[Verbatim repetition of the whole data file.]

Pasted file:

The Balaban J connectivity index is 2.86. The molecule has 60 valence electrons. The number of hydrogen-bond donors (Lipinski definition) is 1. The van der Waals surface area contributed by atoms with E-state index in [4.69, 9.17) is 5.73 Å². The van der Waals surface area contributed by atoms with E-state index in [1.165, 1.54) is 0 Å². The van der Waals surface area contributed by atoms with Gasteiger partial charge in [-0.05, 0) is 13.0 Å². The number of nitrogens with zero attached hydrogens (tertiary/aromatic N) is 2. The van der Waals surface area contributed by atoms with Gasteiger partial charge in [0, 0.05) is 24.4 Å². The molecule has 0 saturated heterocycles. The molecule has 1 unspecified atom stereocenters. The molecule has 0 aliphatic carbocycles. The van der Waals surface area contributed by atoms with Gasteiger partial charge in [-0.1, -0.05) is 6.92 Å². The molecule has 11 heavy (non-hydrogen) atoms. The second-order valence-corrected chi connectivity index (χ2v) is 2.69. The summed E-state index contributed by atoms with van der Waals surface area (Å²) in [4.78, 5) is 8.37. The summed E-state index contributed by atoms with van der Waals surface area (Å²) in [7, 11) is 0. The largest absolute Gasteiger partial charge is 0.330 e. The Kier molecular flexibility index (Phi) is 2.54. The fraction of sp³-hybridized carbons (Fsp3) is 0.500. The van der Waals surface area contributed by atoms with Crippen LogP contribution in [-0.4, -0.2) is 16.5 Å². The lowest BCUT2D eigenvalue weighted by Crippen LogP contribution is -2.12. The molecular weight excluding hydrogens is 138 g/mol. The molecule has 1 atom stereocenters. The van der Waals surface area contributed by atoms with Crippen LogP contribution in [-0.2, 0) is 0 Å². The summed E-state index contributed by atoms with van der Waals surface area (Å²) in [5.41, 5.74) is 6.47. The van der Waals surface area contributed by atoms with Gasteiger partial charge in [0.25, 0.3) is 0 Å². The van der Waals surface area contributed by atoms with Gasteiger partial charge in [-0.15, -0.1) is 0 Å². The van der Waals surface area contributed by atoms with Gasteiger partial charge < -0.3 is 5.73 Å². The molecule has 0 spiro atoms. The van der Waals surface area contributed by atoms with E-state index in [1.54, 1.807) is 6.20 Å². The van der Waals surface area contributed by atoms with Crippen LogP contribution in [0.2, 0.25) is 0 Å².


The Balaban J connectivity index is 2.86. The molecule has 60 valence electrons. The number of hydrogen-bond donors (Lipinski definition) is 1. The van der Waals surface area contributed by atoms with E-state index in [4.69, 9.17) is 5.73 Å². The van der Waals surface area contributed by atoms with E-state index in [1.165, 1.54) is 0 Å². The van der Waals surface area contributed by atoms with Gasteiger partial charge in [-0.05, 0) is 13.0 Å². The number of nitrogens with zero attached hydrogens (tertiary/aromatic N) is 2. The van der Waals surface area contributed by atoms with Gasteiger partial charge in [0, 0.05) is 24.4 Å². The molecule has 0 saturated heterocycles. The molecule has 1 unspecified atom stereocenters. The molecule has 0 aliphatic carbocycles. The van der Waals surface area contributed by atoms with Gasteiger partial charge in [-0.1, -0.05) is 6.92 Å². The molecule has 11 heavy (non-hydrogen) atoms. The second-order valence-corrected chi connectivity index (χ2v) is 2.69. The summed E-state index contributed by atoms with van der Waals surface area (Å²) in [4.78, 5) is 8.37. The summed E-state index contributed by atoms with van der Waals surface area (Å²) in [7, 11) is 0. The largest absolute Gasteiger partial charge is 0.330 e. The Kier molecular flexibility index (Phi) is 2.54. The fraction of sp³-hybridized carbons (Fsp3) is 0.500. The van der Waals surface area contributed by atoms with Crippen LogP contribution in [-0.4, -0.2) is 16.5 Å². The lowest BCUT2D eigenvalue weighted by Crippen LogP contribution is -2.12. The molecular weight excluding hydrogens is 138 g/mol. The molecule has 1 atom stereocenters. The van der Waals surface area contributed by atoms with Crippen LogP contribution in [-0.2, 0) is 0 Å². The summed E-state index contributed by atoms with van der Waals surface area (Å²) in [5.41, 5.74) is 6.47. The van der Waals surface area contributed by atoms with Gasteiger partial charge in [0.25, 0.3) is 0 Å². The van der Waals surface area contributed by atoms with Gasteiger partial charge in [-0.15, -0.1) is 0 Å². The van der Waals surface area contributed by atoms with Gasteiger partial charge < -0.3 is 5.73 Å². The molecule has 0 spiro atoms. The van der Waals surface area contributed by atoms with E-state index in [1.54, 1.807) is 6.20 Å². The van der Waals surface area contributed by atoms with Crippen LogP contribution in [0.2, 0.25) is 0 Å².